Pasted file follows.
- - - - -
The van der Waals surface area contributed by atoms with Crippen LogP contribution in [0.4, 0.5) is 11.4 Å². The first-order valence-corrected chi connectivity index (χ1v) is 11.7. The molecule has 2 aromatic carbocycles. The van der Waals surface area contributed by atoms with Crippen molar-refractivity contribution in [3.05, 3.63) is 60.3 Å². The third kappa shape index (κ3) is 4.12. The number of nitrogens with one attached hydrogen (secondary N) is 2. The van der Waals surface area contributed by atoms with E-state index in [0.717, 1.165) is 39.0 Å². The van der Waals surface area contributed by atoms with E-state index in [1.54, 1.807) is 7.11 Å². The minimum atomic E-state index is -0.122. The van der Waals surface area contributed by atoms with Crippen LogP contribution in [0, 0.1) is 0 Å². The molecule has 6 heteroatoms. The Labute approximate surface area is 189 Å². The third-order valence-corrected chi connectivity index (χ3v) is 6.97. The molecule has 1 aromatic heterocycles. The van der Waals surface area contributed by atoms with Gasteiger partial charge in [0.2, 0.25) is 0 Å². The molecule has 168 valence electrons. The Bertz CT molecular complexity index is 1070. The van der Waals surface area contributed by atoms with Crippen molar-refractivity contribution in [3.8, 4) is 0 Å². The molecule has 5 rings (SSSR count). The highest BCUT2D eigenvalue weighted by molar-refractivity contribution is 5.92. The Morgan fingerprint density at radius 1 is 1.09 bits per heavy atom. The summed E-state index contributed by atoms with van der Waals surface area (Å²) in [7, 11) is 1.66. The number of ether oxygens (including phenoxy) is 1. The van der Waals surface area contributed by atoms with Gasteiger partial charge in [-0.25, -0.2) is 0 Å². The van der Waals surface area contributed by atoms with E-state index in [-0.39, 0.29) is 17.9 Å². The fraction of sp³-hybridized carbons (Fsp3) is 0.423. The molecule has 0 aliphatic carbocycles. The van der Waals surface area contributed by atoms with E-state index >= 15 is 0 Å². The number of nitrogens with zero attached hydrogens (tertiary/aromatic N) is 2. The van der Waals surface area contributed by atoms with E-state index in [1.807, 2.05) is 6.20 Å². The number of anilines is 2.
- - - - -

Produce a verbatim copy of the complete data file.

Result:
The van der Waals surface area contributed by atoms with Crippen LogP contribution in [0.4, 0.5) is 11.4 Å². The first-order valence-corrected chi connectivity index (χ1v) is 11.7. The molecule has 2 aromatic carbocycles. The van der Waals surface area contributed by atoms with Crippen molar-refractivity contribution in [3.05, 3.63) is 60.3 Å². The third kappa shape index (κ3) is 4.12. The number of nitrogens with one attached hydrogen (secondary N) is 2. The van der Waals surface area contributed by atoms with E-state index in [0.717, 1.165) is 39.0 Å². The van der Waals surface area contributed by atoms with E-state index in [1.54, 1.807) is 7.11 Å². The minimum atomic E-state index is -0.122. The van der Waals surface area contributed by atoms with Crippen LogP contribution in [0, 0.1) is 0 Å². The molecule has 6 heteroatoms. The Labute approximate surface area is 189 Å². The third-order valence-corrected chi connectivity index (χ3v) is 6.97. The molecule has 1 aromatic heterocycles. The van der Waals surface area contributed by atoms with Gasteiger partial charge in [0.2, 0.25) is 0 Å². The molecule has 168 valence electrons. The Bertz CT molecular complexity index is 1070. The van der Waals surface area contributed by atoms with Crippen molar-refractivity contribution in [3.8, 4) is 0 Å². The molecule has 5 rings (SSSR count). The highest BCUT2D eigenvalue weighted by molar-refractivity contribution is 5.92. The Morgan fingerprint density at radius 1 is 1.09 bits per heavy atom. The summed E-state index contributed by atoms with van der Waals surface area (Å²) in [7, 11) is 1.66. The number of ether oxygens (including phenoxy) is 1. The van der Waals surface area contributed by atoms with Gasteiger partial charge in [-0.25, -0.2) is 0 Å². The van der Waals surface area contributed by atoms with E-state index in [-0.39, 0.29) is 17.9 Å². The fraction of sp³-hybridized carbons (Fsp3) is 0.423. The molecule has 0 aliphatic carbocycles. The van der Waals surface area contributed by atoms with E-state index >= 15 is 0 Å². The number of nitrogens with zero attached hydrogens (tertiary/aromatic N) is 2. The van der Waals surface area contributed by atoms with E-state index in [1.807, 2.05) is 6.20 Å². The number of anilines is 2.